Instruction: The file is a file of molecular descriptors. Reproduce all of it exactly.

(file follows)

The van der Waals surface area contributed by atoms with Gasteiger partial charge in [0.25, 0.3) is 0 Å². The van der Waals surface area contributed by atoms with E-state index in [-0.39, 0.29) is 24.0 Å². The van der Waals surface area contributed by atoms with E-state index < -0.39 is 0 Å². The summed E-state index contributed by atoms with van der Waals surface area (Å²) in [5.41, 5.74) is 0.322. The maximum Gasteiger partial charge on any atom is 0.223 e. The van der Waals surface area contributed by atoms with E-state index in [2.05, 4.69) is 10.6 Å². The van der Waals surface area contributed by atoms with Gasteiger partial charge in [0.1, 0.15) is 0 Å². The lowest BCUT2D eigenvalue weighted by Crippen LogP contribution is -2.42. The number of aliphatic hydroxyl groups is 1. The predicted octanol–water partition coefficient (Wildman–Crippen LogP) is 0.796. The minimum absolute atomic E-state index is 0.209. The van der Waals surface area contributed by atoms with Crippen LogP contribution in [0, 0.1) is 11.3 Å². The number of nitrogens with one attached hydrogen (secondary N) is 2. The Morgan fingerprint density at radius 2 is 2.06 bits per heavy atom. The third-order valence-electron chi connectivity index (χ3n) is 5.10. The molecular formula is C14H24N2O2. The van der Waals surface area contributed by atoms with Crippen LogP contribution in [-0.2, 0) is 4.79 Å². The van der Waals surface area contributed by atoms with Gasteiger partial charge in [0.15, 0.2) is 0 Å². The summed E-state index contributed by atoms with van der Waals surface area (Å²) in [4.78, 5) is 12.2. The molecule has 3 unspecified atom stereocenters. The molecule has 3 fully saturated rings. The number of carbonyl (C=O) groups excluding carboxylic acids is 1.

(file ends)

The van der Waals surface area contributed by atoms with Gasteiger partial charge in [0.25, 0.3) is 0 Å². The van der Waals surface area contributed by atoms with E-state index in [-0.39, 0.29) is 24.0 Å². The van der Waals surface area contributed by atoms with E-state index < -0.39 is 0 Å². The summed E-state index contributed by atoms with van der Waals surface area (Å²) in [5.41, 5.74) is 0.322. The maximum Gasteiger partial charge on any atom is 0.223 e. The van der Waals surface area contributed by atoms with E-state index in [2.05, 4.69) is 10.6 Å². The van der Waals surface area contributed by atoms with Gasteiger partial charge in [0.1, 0.15) is 0 Å². The lowest BCUT2D eigenvalue weighted by Crippen LogP contribution is -2.42. The number of aliphatic hydroxyl groups is 1. The predicted octanol–water partition coefficient (Wildman–Crippen LogP) is 0.796. The minimum absolute atomic E-state index is 0.209. The van der Waals surface area contributed by atoms with Crippen LogP contribution in [0, 0.1) is 11.3 Å². The number of nitrogens with one attached hydrogen (secondary N) is 2. The Morgan fingerprint density at radius 2 is 2.06 bits per heavy atom. The third-order valence-electron chi connectivity index (χ3n) is 5.10. The molecular formula is C14H24N2O2. The van der Waals surface area contributed by atoms with Crippen LogP contribution in [-0.2, 0) is 4.79 Å². The van der Waals surface area contributed by atoms with Gasteiger partial charge in [0.15, 0.2) is 0 Å². The summed E-state index contributed by atoms with van der Waals surface area (Å²) in [4.78, 5) is 12.2. The molecule has 3 unspecified atom stereocenters. The molecule has 3 fully saturated rings. The number of carbonyl (C=O) groups excluding carboxylic acids is 1.